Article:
While 100% security solutions aren’t feasible, advanced risk assessment and mitigation will come into play in the next few years. Security will move away from perimeter defense to multi-faceted approaches. Expect security aware application design, dynamic and static application security testing, and runtime application self-protection.

 

(http://www.forbes.com/pictures/fgjd45eldm/1-computing-everywhere-2/)

 

 

Design for Experience: Bottom Line Impact

28. Apr - 2015

User-centricity and a commitment to the quality of user experiences are not generally ends in and of themselves.

They serve a much greater purpose: driving business success.

“Bertucci’s (a 30-years old restaurant chanin) saw that it had to throw out its old restaurant model in order to court (and keep) a younger generation of diners. They decide to create an entirely new brand. The restaurant group partnered with a design and innovation consultancy to create a new restaurant concept called 2ovens, using in-depth research into Generation Y and Millennial diners’ eating preferences and social habits to create a dining experience relevant to hip youngsters.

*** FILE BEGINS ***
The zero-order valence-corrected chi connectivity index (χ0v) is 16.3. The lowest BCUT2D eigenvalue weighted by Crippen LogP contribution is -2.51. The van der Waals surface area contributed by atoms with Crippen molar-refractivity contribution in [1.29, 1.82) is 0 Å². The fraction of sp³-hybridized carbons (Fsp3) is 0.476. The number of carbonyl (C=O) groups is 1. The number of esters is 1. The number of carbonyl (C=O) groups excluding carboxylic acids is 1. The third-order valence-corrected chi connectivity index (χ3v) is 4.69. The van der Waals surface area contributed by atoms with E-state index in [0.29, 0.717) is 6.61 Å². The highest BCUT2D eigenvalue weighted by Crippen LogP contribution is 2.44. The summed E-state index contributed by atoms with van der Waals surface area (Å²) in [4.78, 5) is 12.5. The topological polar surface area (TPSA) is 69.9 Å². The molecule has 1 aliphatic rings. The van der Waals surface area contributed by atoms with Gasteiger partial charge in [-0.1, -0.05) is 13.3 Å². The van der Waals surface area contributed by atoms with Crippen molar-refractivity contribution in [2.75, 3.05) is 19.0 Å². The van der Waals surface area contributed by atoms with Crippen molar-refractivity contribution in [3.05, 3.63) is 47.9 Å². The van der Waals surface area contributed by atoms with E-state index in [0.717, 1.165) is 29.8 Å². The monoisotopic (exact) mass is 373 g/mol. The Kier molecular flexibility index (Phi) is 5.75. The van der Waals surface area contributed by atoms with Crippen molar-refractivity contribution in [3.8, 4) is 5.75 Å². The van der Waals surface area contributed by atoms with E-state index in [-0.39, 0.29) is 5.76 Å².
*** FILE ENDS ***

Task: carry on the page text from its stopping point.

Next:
They also decided to tap into one of their core competencies: brick oven cooking. “As the 2ovens name implies, two giant ovens—one wood-fired and one gas—sit in plain view of customers. This allowed the restaurand to expand its offering without forcing a new skill onto the organization—and that increases the new restaurant’s chances for long-term success. The open kitchen also exposed Bertucci’s culinary strengths and provided a point of differentiation from the throngs of fast-casual restaurants that microwave their food behind closed doors.”

To test the 2ovens concept, Bertucci’s rolled out a prototype restaurant in an off-the-beaten-path strip mall in a Boston suburb. The prototype surpassed revenue targets, far exceeding executives’ expectations. The restaurant also experienced strong employee engagement, with one assistant chef actually tattooing the 2ovens logo on his forearm.”

 

(by UX Magazin Staff/ Design for Experience: http://uxmag.com/articles/design-for-experience-bottom-line-impact)

 

 

 

 

Why so serious? Let’s add some fun!

22. Apr - 2015